This week I had to work only about a twelve minute set before I took a break.  I simply didn’t have enough strength to pull from.

That said, and before it sounds like the week was a total failure, I did get quite a bit done.  Mostly what I got done was realizing what had gone wrong with Through Fire – in case you wonder why I haven’t reported its completion.

One of my fans who is also a writer, talking about what it felt like to write a novel and how you’re not in full control of it, but often the things that escape your control end up objectively better than you could have consciously made them, called the process “Being G-d’s sock puppet.”


I’m not going to claim that I write by divine command, or that my works are divinely inspired, but when writing is working properly, almost every writer I know refers to it as channeling something bigger than himself, and writing the novel as it needs to be written. As it “is” already, somewhere.

One must be patient and slow as one turns the knob to tune the work just in the right way.

One must be patient and slow as one turns the knob to tune the work just in the right way.

It is as though the novel exists somewhere, already, as a fully completed work, and all the writer is doing is setting it down in tangible form.  I think this is a process analogous to what sculptors describe as “removing the extra bits of rock to reveal the sculpture.”

Most writers when they hit the right voice and flow for a novel feel like the instrument, receiving transmissions form somewhere.

Well, what I’ve done so far on Through Fire felt like the transmission was ever so slightly out of kilter.  This is akin to listening to the radio with the knob (shuddup youngsters.  In my day radios had tuning knobs) just slightly to the side of where it should be.  You get the music, but you also get a lot of background “fry” and static.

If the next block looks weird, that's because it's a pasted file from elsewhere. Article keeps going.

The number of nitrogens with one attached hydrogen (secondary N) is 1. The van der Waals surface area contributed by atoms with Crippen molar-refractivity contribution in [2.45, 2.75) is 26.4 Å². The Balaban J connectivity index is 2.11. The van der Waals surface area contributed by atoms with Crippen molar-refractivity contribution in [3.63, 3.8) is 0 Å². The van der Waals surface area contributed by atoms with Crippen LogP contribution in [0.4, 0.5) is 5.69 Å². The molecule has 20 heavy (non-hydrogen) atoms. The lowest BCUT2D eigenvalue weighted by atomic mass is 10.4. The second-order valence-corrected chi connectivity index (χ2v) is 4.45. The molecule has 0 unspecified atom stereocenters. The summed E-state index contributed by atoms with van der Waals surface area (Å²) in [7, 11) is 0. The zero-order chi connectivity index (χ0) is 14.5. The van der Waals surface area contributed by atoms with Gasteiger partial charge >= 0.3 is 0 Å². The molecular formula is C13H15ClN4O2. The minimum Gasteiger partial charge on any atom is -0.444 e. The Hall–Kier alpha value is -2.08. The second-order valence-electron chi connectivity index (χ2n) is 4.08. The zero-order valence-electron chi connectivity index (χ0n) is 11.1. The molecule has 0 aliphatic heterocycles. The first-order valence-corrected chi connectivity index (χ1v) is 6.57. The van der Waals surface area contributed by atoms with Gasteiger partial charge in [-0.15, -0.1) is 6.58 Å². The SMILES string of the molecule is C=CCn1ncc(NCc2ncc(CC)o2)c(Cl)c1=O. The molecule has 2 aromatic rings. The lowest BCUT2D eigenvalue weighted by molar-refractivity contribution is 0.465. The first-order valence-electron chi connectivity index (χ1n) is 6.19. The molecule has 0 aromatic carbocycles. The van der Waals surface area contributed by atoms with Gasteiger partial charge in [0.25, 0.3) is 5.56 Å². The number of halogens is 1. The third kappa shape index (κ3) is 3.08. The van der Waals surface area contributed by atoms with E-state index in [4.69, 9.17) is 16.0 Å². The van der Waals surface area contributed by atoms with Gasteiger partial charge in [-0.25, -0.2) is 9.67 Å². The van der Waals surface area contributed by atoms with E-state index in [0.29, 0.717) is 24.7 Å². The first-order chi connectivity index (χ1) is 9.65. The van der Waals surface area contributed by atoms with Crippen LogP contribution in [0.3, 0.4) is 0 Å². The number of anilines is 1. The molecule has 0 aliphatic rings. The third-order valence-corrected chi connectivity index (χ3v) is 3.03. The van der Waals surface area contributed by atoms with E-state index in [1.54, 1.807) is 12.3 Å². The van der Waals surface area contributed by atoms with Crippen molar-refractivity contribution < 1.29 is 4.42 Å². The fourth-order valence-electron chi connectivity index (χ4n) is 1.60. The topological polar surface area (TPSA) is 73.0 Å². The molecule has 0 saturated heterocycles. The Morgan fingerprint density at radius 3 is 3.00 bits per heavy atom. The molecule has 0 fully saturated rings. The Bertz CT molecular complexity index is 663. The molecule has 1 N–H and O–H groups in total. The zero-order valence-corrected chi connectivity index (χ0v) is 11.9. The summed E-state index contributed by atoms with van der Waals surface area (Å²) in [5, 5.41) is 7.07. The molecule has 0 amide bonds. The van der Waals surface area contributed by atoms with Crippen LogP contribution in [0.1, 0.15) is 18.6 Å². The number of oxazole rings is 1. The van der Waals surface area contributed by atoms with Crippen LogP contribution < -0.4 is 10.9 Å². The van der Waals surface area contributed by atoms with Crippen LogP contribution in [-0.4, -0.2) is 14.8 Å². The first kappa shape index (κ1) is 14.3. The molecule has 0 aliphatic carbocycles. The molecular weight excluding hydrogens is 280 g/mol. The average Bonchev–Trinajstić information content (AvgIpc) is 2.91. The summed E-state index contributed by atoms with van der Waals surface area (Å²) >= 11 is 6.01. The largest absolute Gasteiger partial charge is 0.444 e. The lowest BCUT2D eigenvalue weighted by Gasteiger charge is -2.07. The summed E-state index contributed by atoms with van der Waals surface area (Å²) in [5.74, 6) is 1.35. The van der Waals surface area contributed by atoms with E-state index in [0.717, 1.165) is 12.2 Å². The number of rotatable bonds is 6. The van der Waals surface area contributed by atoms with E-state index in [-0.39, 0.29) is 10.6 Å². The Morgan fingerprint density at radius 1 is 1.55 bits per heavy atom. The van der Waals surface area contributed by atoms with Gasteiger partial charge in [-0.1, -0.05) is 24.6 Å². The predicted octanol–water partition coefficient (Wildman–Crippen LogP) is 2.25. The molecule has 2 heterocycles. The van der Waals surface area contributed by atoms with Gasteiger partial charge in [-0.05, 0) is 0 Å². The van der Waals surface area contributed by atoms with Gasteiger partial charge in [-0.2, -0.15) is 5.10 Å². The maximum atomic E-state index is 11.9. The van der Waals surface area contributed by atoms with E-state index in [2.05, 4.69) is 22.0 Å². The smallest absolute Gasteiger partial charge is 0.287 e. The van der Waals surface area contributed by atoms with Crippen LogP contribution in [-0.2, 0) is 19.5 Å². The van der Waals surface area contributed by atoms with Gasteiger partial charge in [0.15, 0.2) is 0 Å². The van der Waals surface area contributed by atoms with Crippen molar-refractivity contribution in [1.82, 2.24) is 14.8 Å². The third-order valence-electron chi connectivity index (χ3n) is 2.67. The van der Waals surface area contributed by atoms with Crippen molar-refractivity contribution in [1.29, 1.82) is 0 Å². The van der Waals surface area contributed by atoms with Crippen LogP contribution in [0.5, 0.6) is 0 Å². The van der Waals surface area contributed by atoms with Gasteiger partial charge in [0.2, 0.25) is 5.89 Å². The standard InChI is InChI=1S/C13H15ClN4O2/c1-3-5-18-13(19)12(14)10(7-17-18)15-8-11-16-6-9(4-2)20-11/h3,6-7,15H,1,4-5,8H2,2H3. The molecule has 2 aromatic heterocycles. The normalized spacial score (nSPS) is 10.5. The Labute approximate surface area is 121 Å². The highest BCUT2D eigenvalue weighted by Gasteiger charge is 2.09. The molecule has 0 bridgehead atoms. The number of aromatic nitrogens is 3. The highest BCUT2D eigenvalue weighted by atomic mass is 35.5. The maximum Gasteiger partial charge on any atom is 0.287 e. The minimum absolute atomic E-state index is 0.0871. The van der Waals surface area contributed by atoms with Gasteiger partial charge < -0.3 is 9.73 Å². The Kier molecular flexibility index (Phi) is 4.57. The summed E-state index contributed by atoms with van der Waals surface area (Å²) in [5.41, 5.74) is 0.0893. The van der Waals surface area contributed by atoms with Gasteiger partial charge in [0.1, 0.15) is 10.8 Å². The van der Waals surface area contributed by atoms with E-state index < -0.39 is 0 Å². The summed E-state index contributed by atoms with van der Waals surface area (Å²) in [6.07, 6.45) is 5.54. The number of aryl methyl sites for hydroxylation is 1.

I started fixing that in the first chapter, and suddenly realized the book was wrong from about the middle on.  Which means I’ll have to rewrite it, as well as polish the first half.

However, the polishing I did in the first half of this week, still felt slightly off center, like I couldn’t focus clearly enough.

So, it was a week of mixed blessings.  While I’m much better than last week, and I actually got some work done, most of the work I did was in realizing and finding out things, and not in the laying down of words.


The laying down of words, which requires concentration and being well enough to do things, only started yesterday.

And I’m trying not to push it too far too fast.  Just like writing battle scenes will tire you; just like writing long hikes will make your legs ache; just imagining the story and feeling the emotions can be an arduous process, and when you’re only half recovered from illness, it can make you sick again.

So, I’m trying to take it easy and slower than I’d normally do it.  But by next week I should be up to full strength again.

Pictures courtesy of Shutterstock
1- © Miriam Doerr
2-©Jiang Zhongyan
3- ©msgrafixx